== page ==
The Kimberley is an area of northern Western Australia - it's a few thousand miles that-a-way.
So, read this story and see if it makes sense to you...
IT WAS meant to be the Dreamtime set in stone, a celebration of reconciliation and a "revival of Aboriginal spirituality". But Wanjina Watchers in the Whispering Stone, an 8.5-tonne sculpture in Katoomba, has sparked vandalism and death threats.
Right, that first paragraph sets the tone and the location.
But the book offended many local Aborigines, not least for its illustrations of wanjina, a sacred creation ancestor of the Kimberley people in Western Australia.
So a white artist, based in Sydney, creates a sculpture that is based on works created by aborigines on the other side of the continent. How on earth would the local aborigines know what a tribe or "skin group" from 4000 miles away was and wasn't sacred? Oh, mobile phones and the internet - two "traditional" forms of communication.
"It's totally inappropriate for a non-indigenous person to be doing wanjinas, especially without permission," said Chris Tobin, a member of the local Darug people who works as a guide with the National Parks and Wildlife Service.
Who says that a member of the Darug people has any right to speak for another tribe? This would be like me, an Australian, commenting on Swedish rights and customs. The Darug people wouldn't have a frigging clue about the laws and customs of the Kimberly group. I'll bet that the only way the Darug people and the Kimberly mob can communicate is via English, as their native tongues would be utterly incomprehensible to each other.
"Aboriginal law is very specific on what you can and can't do with wanjinas."
Really? Show me the clauses and paragraphs that relate to wanjinas.
The owner of Coo-ee Aboriginal Art Gallery in Bondi, Adrian Newstead, says local Aborigines have every right to be disgusted. ''Only a few Aboriginal artists ever win the right to depict wanjina, and only then after years of initiations and ceremonies. And then this artist rocks up and says, 'Bugger all that; I'll just do whatever I like'. "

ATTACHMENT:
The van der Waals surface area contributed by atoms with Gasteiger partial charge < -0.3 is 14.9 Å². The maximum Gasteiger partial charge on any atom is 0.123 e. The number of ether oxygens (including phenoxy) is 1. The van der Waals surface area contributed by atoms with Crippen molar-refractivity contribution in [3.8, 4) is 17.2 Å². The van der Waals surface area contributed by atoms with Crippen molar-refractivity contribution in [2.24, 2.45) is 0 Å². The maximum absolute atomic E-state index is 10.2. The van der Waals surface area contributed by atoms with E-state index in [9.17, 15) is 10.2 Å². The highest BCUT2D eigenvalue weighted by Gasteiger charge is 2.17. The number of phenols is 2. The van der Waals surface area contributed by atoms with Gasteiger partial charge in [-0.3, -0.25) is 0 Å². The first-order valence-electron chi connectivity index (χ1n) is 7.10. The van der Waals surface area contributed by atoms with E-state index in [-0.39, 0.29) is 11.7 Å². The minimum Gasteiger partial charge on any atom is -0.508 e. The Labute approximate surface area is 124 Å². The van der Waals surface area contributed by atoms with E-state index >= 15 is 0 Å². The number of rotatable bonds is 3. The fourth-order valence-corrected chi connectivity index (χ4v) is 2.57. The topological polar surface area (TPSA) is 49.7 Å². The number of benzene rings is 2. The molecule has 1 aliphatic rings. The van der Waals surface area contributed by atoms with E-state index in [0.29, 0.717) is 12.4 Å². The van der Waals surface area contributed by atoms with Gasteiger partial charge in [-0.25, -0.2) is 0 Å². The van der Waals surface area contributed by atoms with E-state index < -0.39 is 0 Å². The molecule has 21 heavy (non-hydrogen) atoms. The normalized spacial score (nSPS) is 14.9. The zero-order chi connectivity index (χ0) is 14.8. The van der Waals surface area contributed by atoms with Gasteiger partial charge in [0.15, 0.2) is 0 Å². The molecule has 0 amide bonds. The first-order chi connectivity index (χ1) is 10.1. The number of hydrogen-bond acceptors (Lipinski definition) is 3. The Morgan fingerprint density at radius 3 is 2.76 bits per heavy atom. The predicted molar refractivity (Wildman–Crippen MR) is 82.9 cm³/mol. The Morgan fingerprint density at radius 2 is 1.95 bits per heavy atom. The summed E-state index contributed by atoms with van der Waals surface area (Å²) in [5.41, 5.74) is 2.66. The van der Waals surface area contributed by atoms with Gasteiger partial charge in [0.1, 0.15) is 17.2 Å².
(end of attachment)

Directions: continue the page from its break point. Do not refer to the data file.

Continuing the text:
Now we have an art gallery owner in Bondi of all places commenting on the laws of a group that live in another state, who speak a different language and have different customs and laws to the locals. Sorry to break it to the soft heads, but there was never an aboriginal people, and there never will be. There were hundreds, if not thousands, of separate tribes, or skin groups, when the white people got here, and they were not unified by language, culture or laws. I bet that 200 years ago, the Bondi mob and the Katoomba mob probably couldn't even talk to each other, and they're only 60 miles apart.
Then again, the Blue Mountains are very rough country. When Hume and Hovell went through them on their journey of exploration, I don't remember them writing about meeting any tribes in the Blue Mountains. I'll have to look that up. It's a nice place to have a cabin amongst the trees, but probably not a great place to live as a hunter-gatherer. Which if true, begs the question of "where the hell did this Darug people bloke originally come from? Is he a blow in from elsewhere?"
Matters escalated when she commissioned the Sydney artist Ben Osvath to sculpt the sandstone mural of wanjina. She describes the work as a "magic stone" with "special healing powers". The night before its unveiling on March 6 it was attacked with an axe.
OK, we are starting to go off with the fairies now. Maybe Obama can solve all their problems by purchasing it and making it the centre piece of Obamacare. The "special healing powers" should sort out the US health care system.
"Some of the locals are going on with the whole 'you are stealing our culture' routine," Osvath says. "But I am an art teacher, and in art it's anything goes."
I love it when Art and Aboriginal guilt collide. The leftie artists are always bleating on about how special aboriginal culture is - until some angry blackfella attacks their work with an axe. Or their house.
Osvath, who teaches at Matraville Sports High School , says there is now a "vigilante thing" going on in Katoomba. The sculpture's opponents have set up a website, which criticises Tenodi for holding in contempt "important spiritual beliefs''.
Ah, a website. A traditional aboriginal method for communicating with other tribes. I also love the bit about them being annoyed for "holding in contempt important spiritual beliefs". I am looking forward to this mob setting up a website next time someone attacks the Christian church.
Asked if she had sought permission to use the image, Tenodi says she did not need to. "It was actually the other way around - the spirits asked me to do this. They asked me to revive the tradition which has turned into dead knowledge, and I agreed."
"The spirits asked me". Yep, after the third bong. Now that's what I call a "smoking ceremony". And now she says that this has turned into "dead knowledge". What have the traditional custodians been doing? Why haven't they kept it alive? Oh, they're pissed all the time on sit-down money.
She calls the spirits "Those-Who-Know" or the "DreamTimeKeepers", "teachers from other realms" with whom she has taken an "oath of secrecy". She says she has been selected to "revive the spirituality from which the so-called Aboriginal elders have become so disconnected".
What a whacko. I think we will visit Katoomba today just to check this out.